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The Number On The Scale Doesn’t Mean $h*t

If you know me, you’ve probably already heard my rant about this topic. If you haven’t, then I am glad you’re here as this is super important to me. I felt the need to talk about this after a conversation I had with a client last week. So here’s a little story time for you. This client has been working hard towards a specific weight loss and strength goal. She has been super consistent and started seeing progress; which has made her super proud. Until she went to the doctors for her physical…


At this appointment a nurse weighed her on scale, as I am sure many of your doctor’s offices do as well. She had lost 3 pounds since her last doctor’s appointment a year prior - the same point in time when her doctor warned her that her weight was bordering the unhealthy category and prescribed her with more physical activity. The doctor told her that to be deemed back in the “healthy” category she had to drop back down to 140 pounds. Since she did not weigh 140 pounds at this follow up appointment she immediately felt defeated and lost her motivation.


All her consistency, dedication, and progress for nothing…


All of this disappointment because one number on a scale didn’t read what she was told was “healthy”.


Now, excuse my language, but that is BS. One pound of muscle and one pound of fat weigh the exact same. A scale does not know the difference between the two. But, I assure you, the mirror can see the difference. Your clothes know the difference. Your friends and family can see the difference. Your happiness, health, and well-being know the difference. These pictures below show three different people at the same weight in both pictures but with different body compositions.




You can see the difference body composition makes. If the person in the right of these pictures were only measuring their progress on a scale, they wouldn't see any change. This is exactly why I wish and hope people don't solely depend on a scale to tell them whether or not they are accomplishing their goals.


Why did this doctor have such a set idea that 140 pounds would be healthy for my client? They most likely used her BMI in order to calculate what would be a “healthy” weight. BMI stands for body mass index, and is calculated via this formula:


BMI = (weight in kg) / [(height in m)^2]


Now, as you can notice, this formula completely neglects to consider what amount of that body weight is fat. A better measurement to determine where you stand is body composition. That refers to how much percentage of your body weight is fat mass versus lean mass. Lean mass is the good stuff, it includes muscle, bones, organs, skin, water, etc. And don’t get me wrong, some fat mass is absolutely necessary to be a functioning, living human. The amount of fat that is absolutely required is called essential fat. For men essential fat is 2-5% of your body weight, and for women essential fat is 10-13%. Check out the chart below to better understand what body fat percentages are average:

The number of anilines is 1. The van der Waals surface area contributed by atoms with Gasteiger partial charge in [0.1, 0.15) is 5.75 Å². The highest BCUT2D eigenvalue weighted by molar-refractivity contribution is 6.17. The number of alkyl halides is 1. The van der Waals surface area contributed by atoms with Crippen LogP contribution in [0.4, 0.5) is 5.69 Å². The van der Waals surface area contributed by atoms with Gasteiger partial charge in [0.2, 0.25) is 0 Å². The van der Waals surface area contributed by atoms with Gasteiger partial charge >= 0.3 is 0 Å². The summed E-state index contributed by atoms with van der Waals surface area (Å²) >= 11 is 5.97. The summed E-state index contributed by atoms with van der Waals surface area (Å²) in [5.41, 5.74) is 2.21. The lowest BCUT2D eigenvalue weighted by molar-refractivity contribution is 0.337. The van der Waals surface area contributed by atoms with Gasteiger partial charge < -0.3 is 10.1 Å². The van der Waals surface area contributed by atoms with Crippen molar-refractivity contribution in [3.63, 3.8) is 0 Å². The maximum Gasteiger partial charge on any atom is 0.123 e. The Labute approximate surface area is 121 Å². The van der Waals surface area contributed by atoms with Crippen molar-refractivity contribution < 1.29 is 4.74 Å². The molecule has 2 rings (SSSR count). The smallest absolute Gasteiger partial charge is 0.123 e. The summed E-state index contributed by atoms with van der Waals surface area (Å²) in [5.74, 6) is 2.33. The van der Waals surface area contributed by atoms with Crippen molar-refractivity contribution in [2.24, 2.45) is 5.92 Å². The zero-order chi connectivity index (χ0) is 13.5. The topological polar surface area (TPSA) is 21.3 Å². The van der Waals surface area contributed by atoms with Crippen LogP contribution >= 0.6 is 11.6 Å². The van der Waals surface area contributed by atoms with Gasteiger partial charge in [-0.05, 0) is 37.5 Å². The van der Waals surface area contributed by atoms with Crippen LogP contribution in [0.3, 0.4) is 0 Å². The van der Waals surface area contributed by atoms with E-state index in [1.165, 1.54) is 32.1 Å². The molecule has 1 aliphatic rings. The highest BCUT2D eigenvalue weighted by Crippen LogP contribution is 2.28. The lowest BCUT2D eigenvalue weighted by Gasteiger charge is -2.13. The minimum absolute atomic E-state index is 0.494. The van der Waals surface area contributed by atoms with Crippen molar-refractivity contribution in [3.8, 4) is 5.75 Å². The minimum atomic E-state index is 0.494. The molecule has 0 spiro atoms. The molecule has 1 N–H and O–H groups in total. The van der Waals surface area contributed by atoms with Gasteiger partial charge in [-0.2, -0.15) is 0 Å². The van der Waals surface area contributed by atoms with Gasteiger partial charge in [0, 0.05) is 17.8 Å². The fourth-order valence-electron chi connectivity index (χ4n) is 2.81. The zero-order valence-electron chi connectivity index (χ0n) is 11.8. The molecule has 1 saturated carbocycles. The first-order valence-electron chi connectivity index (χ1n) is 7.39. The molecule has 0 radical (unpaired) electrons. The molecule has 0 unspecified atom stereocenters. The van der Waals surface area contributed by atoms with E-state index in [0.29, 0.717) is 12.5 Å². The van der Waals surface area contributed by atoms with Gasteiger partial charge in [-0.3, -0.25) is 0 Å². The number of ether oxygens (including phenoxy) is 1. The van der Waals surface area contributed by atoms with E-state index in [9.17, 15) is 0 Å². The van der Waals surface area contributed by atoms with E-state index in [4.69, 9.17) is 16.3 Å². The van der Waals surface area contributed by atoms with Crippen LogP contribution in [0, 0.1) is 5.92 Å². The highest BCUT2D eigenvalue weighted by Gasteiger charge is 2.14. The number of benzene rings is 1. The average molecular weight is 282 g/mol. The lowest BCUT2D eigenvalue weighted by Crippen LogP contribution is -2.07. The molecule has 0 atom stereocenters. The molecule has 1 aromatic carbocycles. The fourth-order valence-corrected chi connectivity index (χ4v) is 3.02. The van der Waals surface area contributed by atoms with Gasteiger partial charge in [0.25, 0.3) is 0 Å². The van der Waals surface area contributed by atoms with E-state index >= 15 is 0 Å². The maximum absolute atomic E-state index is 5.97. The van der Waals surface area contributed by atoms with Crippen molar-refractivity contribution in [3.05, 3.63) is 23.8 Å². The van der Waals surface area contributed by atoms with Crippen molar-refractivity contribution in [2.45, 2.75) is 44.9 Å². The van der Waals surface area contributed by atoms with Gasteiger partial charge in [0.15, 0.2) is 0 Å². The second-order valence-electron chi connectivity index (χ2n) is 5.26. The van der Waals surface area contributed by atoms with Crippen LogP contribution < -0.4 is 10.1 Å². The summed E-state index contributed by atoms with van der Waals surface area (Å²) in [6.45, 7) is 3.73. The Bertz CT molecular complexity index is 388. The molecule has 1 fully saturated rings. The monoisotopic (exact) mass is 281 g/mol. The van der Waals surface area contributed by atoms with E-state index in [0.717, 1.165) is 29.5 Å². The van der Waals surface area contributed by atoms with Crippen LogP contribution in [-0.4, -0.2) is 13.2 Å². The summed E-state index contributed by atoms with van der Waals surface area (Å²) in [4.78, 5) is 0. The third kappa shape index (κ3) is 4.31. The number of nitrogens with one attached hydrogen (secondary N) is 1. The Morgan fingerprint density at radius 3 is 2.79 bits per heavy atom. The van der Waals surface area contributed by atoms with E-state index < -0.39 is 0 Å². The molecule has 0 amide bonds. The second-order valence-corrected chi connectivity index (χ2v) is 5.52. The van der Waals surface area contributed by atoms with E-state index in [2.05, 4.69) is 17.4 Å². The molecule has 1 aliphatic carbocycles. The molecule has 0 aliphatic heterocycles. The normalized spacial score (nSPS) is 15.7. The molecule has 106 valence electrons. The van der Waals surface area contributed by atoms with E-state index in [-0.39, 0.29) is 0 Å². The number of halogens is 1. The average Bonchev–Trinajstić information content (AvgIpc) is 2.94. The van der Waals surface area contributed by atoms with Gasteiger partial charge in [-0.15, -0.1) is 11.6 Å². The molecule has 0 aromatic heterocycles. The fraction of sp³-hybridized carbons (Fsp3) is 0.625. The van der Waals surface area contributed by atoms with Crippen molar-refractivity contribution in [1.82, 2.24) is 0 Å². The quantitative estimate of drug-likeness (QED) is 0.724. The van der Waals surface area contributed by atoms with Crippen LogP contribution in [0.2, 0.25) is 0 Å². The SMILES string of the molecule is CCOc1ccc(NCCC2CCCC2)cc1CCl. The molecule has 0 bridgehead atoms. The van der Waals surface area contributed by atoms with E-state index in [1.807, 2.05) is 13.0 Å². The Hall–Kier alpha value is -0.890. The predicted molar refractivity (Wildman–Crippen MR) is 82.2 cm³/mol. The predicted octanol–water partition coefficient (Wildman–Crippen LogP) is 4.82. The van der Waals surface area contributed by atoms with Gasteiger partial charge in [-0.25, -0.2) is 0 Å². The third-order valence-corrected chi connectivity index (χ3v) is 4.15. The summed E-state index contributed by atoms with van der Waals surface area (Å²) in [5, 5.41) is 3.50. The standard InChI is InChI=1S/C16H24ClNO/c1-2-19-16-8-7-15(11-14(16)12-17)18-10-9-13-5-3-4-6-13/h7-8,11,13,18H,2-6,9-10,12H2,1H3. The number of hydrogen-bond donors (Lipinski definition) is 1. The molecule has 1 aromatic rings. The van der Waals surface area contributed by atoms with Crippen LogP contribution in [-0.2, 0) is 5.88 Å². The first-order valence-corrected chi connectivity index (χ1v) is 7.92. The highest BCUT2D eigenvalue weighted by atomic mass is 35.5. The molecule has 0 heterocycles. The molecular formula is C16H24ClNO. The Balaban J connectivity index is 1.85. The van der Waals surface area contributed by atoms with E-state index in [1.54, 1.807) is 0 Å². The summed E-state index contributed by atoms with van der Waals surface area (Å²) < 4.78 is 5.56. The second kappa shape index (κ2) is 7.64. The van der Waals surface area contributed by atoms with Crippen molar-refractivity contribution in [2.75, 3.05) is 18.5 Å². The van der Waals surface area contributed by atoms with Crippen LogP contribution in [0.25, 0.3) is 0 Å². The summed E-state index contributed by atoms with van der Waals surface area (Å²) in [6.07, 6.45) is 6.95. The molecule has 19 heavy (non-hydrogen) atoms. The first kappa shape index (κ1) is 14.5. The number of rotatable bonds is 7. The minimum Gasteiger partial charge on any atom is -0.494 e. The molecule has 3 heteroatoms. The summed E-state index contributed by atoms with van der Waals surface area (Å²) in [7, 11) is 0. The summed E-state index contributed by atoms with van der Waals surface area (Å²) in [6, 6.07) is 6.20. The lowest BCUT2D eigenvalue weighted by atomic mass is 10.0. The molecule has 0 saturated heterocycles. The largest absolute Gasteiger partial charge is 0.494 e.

My goal in talking about this is to help you better understand how to measure your health and fitness level, while also understanding how to measure progress. If a new client comes to me with a specific weight loss goal, (ie. I want to weigh 150 pounds) I almost always make them change this goal. Most people aim for a weight loss goal because they want to look better, want their clothes to fit better, or want to be overall healthier. All of these goals can be accomplished by changing your body composition rather than your weight.


I have personally experienced something similar to the client I mentioned at the beginning of this. At my last doctor’s appointment I was weighed on a scale. At this point in time I weighed 160 pounds and was 19% body fat (obviously a healthy weight and healthy body fat percentage). My doctor was pretty quick to point out that my BMI was in the overweight category and started lecturing me about eating healthy and staying active. She told me that someone of my height and age should weigh less than that. I immediately felt that same feeling of defeat that my client told me about. Even though I knew for sure that I was extremely active and lived a very healthy life, I still was somehow consumed by my doctor’s words.


So, I am here talking about this now in hopes that you don’t also build an unhealthy relationship with the number on the scale. I fear that other people have had experiences like this and by default have associated being a “healthy” weight with a number on a scale. And, unfortunately, they probably set themselves up for constant disappointment.


Instead, I encourage you to focus on eating mindfully, being active, and taking care of your body. If you continue to stay consistent with that, I promise the results you are hoping for will come. I can also promise you that if you assign your happiness to a number on the scale, you will reach that number and find that happiness does not automatically come with it. Find a way to prioritize being healthier everyday and the positive results will overwhelm you!


If you need some help with setting goals that do not only revolve around a number on the scale, please reach out to our team! We would love to help you determine where you are at now and where you want to go!




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